Nicky Drayden has written three books, and I have read all three and at least briefly discussed each of them here. Her first book, The Prey of Gods, ended up being too much for me, and I actually didn’t manage to finish it because of how completely nuts it was, although I think it’s due for a reread sometime soon regardless. Her second book, Temper, was a much more assured novel but still wasn’t quite a home run for me. The interesting thing about Drayden’s work is that she is very obviously a writer with an enormous amount of potential, and even though I didn’t finish her first book and didn’t exactly love the second she was still very much an author I was keeping an eye on and was going to continue to buy books from.

And, y’all, Escaping Exodus is the book I’ve been waiting for. I was sooooo right to keep watching Drayden; this book is the payoff, and will end up quite highly ranked on my end of the year list, which is coming in the next couple of weeks. Drayden continues with her firehose of ideas and her intensely weird fiction; this one is about a Juliet- and Juliet-esque love between an heiress to a matriarchy and someone who is effectively a manual laborer, only they’re also traveling through space in a living generation ship while they’re doing it. Throw in atypical family structures (everyone has multiple sets of parents and multiple spouses, of both genders, and blending “matrilines” is a big part of the politics of the book) and a fascinating bit at the end where we find out that there are other spaceships out there and that the colonies on those ships have evolved, and cared for their ships, very differently from the characters in this, and … man, this is really something special.

My only gripe is that the end doesn’t land quite as perfectly as I’d like; one storyline that I was quite interested in kind of gets disregarded in the last twenty pages or so, which was a bit of a disappointment, but overall this is the book I always felt like Drayden was going to write eventually and I’ve finally got. It’s just much more under control than her previous work; you got the idea in Temper to some extend and to quite a large extent in The Prey of Gods that her ideas just got away from her, and that feeling is gone from this. This novel is tight in a way her previous work hasn’t been, and you should all read it. God, 2019 has been a great year for books.

#REVIEW: CHILDREN OF TIME, by Adrian Tchaikovsky

It is hyperbole, but only by a little bit, to state that I have hated every second of 2019. I won’t go into the details; if you’ve been reading here for a while and especially if you follow me on Patreon you know a lot of them by now, but this has been the single worst year of my life by a wide margin and there are still four fucking months of it left.

The one shining bright spot of 2019 has been the books I’ve been reading. Adrian Tchaikovsky’s Children of Time was number ninety, I believe, and it is the book that convinced me that my traditional end-of-year top 10 list is probably going to have to be pushed to fifteen this year. It was effectively a random buy; we took my son to Barnes and Noble to spend some money on him for his birthday and it jumped off the shelf at me. I will own the sequel by the end of the weekend.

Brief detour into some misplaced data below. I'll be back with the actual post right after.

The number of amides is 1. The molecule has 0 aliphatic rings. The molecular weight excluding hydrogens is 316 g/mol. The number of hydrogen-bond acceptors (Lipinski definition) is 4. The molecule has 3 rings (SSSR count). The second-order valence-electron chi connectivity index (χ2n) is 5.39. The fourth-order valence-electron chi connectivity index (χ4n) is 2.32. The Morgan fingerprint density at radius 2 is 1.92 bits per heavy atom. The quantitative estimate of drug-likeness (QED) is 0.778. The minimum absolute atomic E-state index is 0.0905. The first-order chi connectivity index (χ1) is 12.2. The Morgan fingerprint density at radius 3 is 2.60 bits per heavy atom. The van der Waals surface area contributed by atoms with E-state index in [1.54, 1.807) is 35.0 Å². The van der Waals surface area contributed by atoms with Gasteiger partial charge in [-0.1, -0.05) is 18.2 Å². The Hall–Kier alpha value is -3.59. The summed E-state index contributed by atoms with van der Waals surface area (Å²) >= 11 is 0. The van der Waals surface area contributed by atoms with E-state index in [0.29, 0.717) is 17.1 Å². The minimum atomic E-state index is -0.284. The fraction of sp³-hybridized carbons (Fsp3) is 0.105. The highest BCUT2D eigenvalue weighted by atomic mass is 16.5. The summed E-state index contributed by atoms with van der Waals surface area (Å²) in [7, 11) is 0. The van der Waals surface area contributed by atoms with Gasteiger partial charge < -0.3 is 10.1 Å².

Children of Time is a post-apocalyptic, more or less post-human novel set in two places: a green planet far from Earth and an ancient, decaying generation ship containing what are, as far as the occupants know, the last few thousand members of the human race. It takes place over centuries if not actual millennia– the time scale is kept fuzzy, and the human characters’ ability to put themselves into cryogenic storage until the next event that causes them to need to wake up allows the timeline to be pushed well beyond the human lifespan. At the very beginning, a human scientist attempts to seed the green planet with primate life and with a nanovirus that will tailor their evolution over the years to produce sentient life on the level of human beings. Something goes terribly wrong, and the proto-primates are lost, but the nanovirus is not … and it settles into a species of spider instead. The book tells two parallel stories: the slow evolution of the spider species and their eventual rise to supremacy on their planet, a story that takes place over many generations and thus has many different “main” characters for each part of the book, most of whom are named “Portia,” basically for narrative convenience, and the remaining humans on a generation ship called the Gilgamesh, a cultural reference they have long since forgotten the meaning of. Eventually, the two discover each other’s existence, and while there is conflict, it doesn’t work out the way you think it will, and the final resolution was so simple and elegant that it blew me away.

It is– and this is the entire review, so pay attention– one of the most fantastically inventive things I have ever read. That should be clear just from the plot summary, right? You already know you need to read this book, and you should go get it right now and get started. I know, I know, I’m prone to hyperbole, I start the review off with hyperbole and I mention my tendency toward hyperbole in damn near every positive review I write. But this book is really something special, y’all. You owe it to yourself to read it.

Anyone watching this?


I haven’t heard any buzz about this program at all, and only found out about it because I was scrolling through Netflix menus pretty much at random– any of you Netflix folks watching 3%?   We’re only three episodes in, so consider this a conditional recommendation, but so far my lovely wife and I are both finding the show to be pretty compelling science fiction.  The disadvantage: it’s dubbed from Portuguese, so when I say things like “the acting is good,” which is a thing I’d say about this show, what I basically mean is that the actors look like they’re acting well, and the English speakers they’ve hired to overdub their voices usually don’t suck that much.

The premise, so far:  it is The Future, and The Future appears to really suck for everyone who lives in what I assume is still called Brazil.  Each year everyone who turns 20 is eligible to take a series of tests that only the titular 3% will pass.  Those who pass are able to go to “the Offshore,” which…

…well, none of them seem to know what the Offshore is, they just really really hope it’s better than the shit dystopia they live in now, and no scenes have been set in the Offshore yet, so the viewers don’t have any idea either.  So, really Hunger Gamesy, but done pretty well.  Three episodes in, we’re still all testing, and the tests have been varied and interesting enough to keep us watching.  If this is what the entire first season is about, it might be a problem, but so far?  So good.